Blu-ray Round-up: James Coburn is 'Our Man Flint,' the grooviest of the James Bond spoofs
Plus 'Experiment in Terror,' two with Jackie Chan, and more
"Our Man Flint" (Twilight Time), one of the best of the spy spoofs made in the wake of the James Bond movies, stars James Coburn as Derek Flint: renaissance man, sensitive new age playboy, and freelance secret agent. Called upon by ZOWIE (a sort of covert United Nations) to save the world, the notorious maverick and nonchalant genius tracks down the secret organization that holds the world hostage with its weather control device, armed with only a gadget-filled cigarette lighter with 82 functions (“83 if you want to light a cigarette”). Of course there are stunning women (including former Miss Israel Gila Golan as the head villainess and a lovely rainbow coalition of adoring assistants), a curmudgeon of a boss (Lee J. Cobb), international locations, and a spectacular finale. Though hampered by an obviously restricted budget and helmed by the game but decidedly unhip Daniel Mann, it’s a swinging spy spoof with great decor, an incoherent plot full of crazy twists, and a meaty performance by Coburn, whose blinding grin and matter-of-fact authority give the spoof a strong, manly center. These groovy details are the primary inspiration for the "Austin Powers" movies.
This is the rare Twilight Time release packed with supplements. The commentary by film historians Eddie Friedfeld and Lee Pfeiffer was previously available on DVD, but the rest of the supplements are new to disc, notably the 24-minute making-of retrospective "Derek Flint: A Spy is Born," the 11-minute tribute "Directing Flint: Daniel Mann," and the brief "Flint vs. Kael," all presented in 1080p HD. The rest of the featurettes and the two screen tests are in standard definition. Also includes Twilight Time's trademark isolated musical score and an eight-page booklet with an essay by Julie Kirgo. Limited to 3000 copies, available exclusively from Screen Archives.
"Experiment in Terror" (Twilight Time) is a lean, taut thriller from Black Edwards, whose talents as a crime movie director have always been overshadowed by his success in comedies. This sleek, shadowy post-noir film stars Glenn Ford as an FBI agent who engages in a battle of wits with an asthmatic extortionist who kidnaps the younger sister of a bank teller (Lee Remick) to force her to rob her own bank. Features an isolated audio track with the musical score and an eight-page booklet with an essay by Julie Kirgo. Limited to 3000 copies, available exclusively from Screen Archives.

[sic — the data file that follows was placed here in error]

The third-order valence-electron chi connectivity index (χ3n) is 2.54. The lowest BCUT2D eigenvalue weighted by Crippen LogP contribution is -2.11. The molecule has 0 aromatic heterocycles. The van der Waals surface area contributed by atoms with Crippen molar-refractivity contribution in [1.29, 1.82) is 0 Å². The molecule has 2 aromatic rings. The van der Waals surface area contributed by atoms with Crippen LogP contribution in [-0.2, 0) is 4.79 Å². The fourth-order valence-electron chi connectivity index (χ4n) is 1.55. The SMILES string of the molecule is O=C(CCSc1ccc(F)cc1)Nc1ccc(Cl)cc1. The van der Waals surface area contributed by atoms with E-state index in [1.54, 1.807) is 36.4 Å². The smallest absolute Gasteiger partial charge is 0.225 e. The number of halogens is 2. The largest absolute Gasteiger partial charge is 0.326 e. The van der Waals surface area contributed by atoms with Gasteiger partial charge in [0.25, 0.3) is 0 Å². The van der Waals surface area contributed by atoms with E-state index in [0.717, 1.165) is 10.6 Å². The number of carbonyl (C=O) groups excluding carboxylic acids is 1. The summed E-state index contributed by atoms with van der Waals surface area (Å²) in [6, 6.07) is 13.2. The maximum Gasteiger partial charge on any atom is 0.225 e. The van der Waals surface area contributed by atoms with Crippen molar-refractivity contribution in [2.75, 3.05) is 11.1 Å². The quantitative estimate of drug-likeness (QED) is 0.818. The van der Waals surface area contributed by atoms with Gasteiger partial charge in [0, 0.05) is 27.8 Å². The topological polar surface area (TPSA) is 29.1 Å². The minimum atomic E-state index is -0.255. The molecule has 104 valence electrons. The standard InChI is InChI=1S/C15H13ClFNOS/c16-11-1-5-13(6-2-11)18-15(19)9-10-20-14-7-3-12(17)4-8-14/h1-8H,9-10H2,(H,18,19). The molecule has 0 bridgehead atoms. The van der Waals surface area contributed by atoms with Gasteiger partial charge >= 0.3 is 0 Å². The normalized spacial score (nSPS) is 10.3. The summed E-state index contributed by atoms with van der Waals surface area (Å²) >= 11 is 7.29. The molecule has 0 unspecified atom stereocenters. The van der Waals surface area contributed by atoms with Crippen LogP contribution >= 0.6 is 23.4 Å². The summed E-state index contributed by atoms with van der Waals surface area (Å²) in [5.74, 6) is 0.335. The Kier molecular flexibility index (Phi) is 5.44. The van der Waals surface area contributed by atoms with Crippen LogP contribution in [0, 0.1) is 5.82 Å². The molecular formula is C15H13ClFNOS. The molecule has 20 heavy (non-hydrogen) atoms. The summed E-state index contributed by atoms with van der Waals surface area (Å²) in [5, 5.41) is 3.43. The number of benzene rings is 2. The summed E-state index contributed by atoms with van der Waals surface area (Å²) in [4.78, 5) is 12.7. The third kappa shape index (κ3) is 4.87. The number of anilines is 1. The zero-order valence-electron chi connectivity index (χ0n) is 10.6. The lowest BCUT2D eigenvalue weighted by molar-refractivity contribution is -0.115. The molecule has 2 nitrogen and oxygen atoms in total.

"Jackie Chan Double Feature: Crime Story / The Protector" (Shout Factory) – "Crime Story" (1993) offers Jackie Chan in the most serious, least gimmick-laden role of his career. It's a sober cop thriller inspired by the real-life events surrounding a 1990 kidnapping in Hong Kong. Chan plays a dedicated, rather humorless cop whose daredevil tactics put him under psychiatric review, an odd little plot thread left to dangle while he tackles international drug smuggling, kidnapping, and police corruption. Jackie pitches in on the classic police procedural elements but the highlights are still the stunts and the scraps, especially a messy finale in a burning tenement building.
It's paired up with the 1985 "The Protector," a Hong Kong/U.S. co-production that misused Jackie's talents, casting him as a maverick New York cop working with partner Danny Aeillo. Chan reshot scenes and re-edited it for his Hong Kong fans, and both the American and Hong Kong versions are presented here. All on a single disc with bonus interviews, but beware: these are not restored and the Hong Kong masters are sloppy by American standards.
"Lightning Bug" (Image) stars Bret Harrison as a talented teenager who aspires to become a special effects artist for Hollywood horror movies and hopes to show off his work in his small southern town’s annual Halloween haunted house. The monsters he creates are nothing compared to his abusive stepfather or the people in the community who attack his work. The directorial debut by real-life special effects artist Robert Hall is inspired by his own story. Laura Prepon, Kevin Gage, and Ashley Laurence co-star. Features an extended cut of the film, two commentary tracks (one by writer/director Robert Hall, the other by Hall with producer Lisa Waugh and actors Ashley Laurence and Laura Prepon), deleted scenes with commentary, and featurettes among the supplements.